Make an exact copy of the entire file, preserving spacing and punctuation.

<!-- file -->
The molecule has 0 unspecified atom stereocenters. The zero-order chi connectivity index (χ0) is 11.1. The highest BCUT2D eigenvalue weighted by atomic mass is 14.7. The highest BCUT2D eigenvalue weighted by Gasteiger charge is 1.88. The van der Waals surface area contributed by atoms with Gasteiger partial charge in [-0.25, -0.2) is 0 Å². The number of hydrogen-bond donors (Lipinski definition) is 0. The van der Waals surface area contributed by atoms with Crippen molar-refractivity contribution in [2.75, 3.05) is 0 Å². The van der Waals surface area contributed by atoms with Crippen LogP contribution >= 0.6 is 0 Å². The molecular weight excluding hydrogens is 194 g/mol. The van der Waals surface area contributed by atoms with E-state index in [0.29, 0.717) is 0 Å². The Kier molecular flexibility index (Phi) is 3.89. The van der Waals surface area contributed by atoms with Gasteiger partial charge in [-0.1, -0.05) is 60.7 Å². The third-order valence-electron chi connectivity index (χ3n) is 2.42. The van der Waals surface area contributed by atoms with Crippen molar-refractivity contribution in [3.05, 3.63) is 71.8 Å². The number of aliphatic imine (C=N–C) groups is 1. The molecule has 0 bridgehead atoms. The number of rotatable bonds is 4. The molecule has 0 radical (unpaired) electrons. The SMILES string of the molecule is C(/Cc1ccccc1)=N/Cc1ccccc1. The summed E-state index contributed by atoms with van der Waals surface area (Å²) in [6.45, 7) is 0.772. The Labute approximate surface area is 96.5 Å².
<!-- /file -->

The molecule has 0 unspecified atom stereocenters. The zero-order chi connectivity index (χ0) is 11.1. The highest BCUT2D eigenvalue weighted by atomic mass is 14.7. The highest BCUT2D eigenvalue weighted by Gasteiger charge is 1.88. The van der Waals surface area contributed by atoms with Gasteiger partial charge in [-0.25, -0.2) is 0 Å². The number of hydrogen-bond donors (Lipinski definition) is 0. The van der Waals surface area contributed by atoms with Crippen molar-refractivity contribution in [2.75, 3.05) is 0 Å². The van der Waals surface area contributed by atoms with Crippen LogP contribution >= 0.6 is 0 Å². The molecular weight excluding hydrogens is 194 g/mol. The van der Waals surface area contributed by atoms with E-state index in [0.29, 0.717) is 0 Å². The Kier molecular flexibility index (Phi) is 3.89. The van der Waals surface area contributed by atoms with Gasteiger partial charge in [-0.1, -0.05) is 60.7 Å². The third-order valence-electron chi connectivity index (χ3n) is 2.42. The van der Waals surface area contributed by atoms with Crippen molar-refractivity contribution in [3.05, 3.63) is 71.8 Å². The number of aliphatic imine (C=N–C) groups is 1. The molecule has 0 bridgehead atoms. The number of rotatable bonds is 4. The molecule has 0 radical (unpaired) electrons. The SMILES string of the molecule is C(/Cc1ccccc1)=N/Cc1ccccc1. The summed E-state index contributed by atoms with van der Waals surface area (Å²) in [6.45, 7) is 0.772. The Labute approximate surface area is 96.5 Å².